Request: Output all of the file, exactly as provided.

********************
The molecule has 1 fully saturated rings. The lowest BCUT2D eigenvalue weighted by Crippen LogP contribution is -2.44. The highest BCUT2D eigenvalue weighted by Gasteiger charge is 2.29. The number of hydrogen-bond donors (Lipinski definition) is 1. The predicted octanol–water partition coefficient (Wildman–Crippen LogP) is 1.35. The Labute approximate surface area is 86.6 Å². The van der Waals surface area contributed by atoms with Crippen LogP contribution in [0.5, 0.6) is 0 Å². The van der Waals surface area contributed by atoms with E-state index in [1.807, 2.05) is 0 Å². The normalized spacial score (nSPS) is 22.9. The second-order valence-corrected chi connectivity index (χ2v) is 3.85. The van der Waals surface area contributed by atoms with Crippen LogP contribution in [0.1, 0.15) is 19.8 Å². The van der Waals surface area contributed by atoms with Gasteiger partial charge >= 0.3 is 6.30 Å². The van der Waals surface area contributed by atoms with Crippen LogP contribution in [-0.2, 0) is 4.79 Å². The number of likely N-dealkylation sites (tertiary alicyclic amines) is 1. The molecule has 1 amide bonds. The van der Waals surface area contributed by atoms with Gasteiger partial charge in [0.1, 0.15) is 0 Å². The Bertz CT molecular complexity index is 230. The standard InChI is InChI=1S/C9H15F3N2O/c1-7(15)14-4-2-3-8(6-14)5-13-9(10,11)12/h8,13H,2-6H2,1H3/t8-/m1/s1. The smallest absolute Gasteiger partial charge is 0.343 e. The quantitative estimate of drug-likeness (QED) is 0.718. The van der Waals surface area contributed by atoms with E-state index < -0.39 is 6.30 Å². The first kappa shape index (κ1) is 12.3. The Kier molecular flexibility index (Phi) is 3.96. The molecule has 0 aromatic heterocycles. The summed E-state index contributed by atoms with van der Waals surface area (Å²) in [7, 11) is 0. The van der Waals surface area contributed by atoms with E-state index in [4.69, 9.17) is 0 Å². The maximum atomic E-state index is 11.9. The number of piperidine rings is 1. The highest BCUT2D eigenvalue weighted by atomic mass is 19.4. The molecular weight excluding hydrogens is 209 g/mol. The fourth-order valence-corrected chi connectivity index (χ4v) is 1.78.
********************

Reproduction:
The molecule has 1 fully saturated rings. The lowest BCUT2D eigenvalue weighted by Crippen LogP contribution is -2.44. The highest BCUT2D eigenvalue weighted by Gasteiger charge is 2.29. The number of hydrogen-bond donors (Lipinski definition) is 1. The predicted octanol–water partition coefficient (Wildman–Crippen LogP) is 1.35. The Labute approximate surface area is 86.6 Å². The van der Waals surface area contributed by atoms with Crippen LogP contribution in [0.5, 0.6) is 0 Å². The van der Waals surface area contributed by atoms with E-state index in [1.807, 2.05) is 0 Å². The normalized spacial score (nSPS) is 22.9. The second-order valence-corrected chi connectivity index (χ2v) is 3.85. The van der Waals surface area contributed by atoms with Crippen LogP contribution in [0.1, 0.15) is 19.8 Å². The van der Waals surface area contributed by atoms with Gasteiger partial charge >= 0.3 is 6.30 Å². The van der Waals surface area contributed by atoms with Crippen LogP contribution in [-0.2, 0) is 4.79 Å². The number of likely N-dealkylation sites (tertiary alicyclic amines) is 1. The molecule has 1 amide bonds. The van der Waals surface area contributed by atoms with Gasteiger partial charge in [0.1, 0.15) is 0 Å². The Bertz CT molecular complexity index is 230. The standard InChI is InChI=1S/C9H15F3N2O/c1-7(15)14-4-2-3-8(6-14)5-13-9(10,11)12/h8,13H,2-6H2,1H3/t8-/m1/s1. The smallest absolute Gasteiger partial charge is 0.343 e. The quantitative estimate of drug-likeness (QED) is 0.718. The van der Waals surface area contributed by atoms with E-state index < -0.39 is 6.30 Å². The first kappa shape index (κ1) is 12.3. The Kier molecular flexibility index (Phi) is 3.96. The molecule has 0 aromatic heterocycles. The summed E-state index contributed by atoms with van der Waals surface area (Å²) in [7, 11) is 0. The van der Waals surface area contributed by atoms with E-state index in [4.69, 9.17) is 0 Å². The maximum atomic E-state index is 11.9. The number of piperidine rings is 1. The highest BCUT2D eigenvalue weighted by atomic mass is 19.4. The molecular weight excluding hydrogens is 209 g/mol. The fourth-order valence-corrected chi connectivity index (χ4v) is 1.78.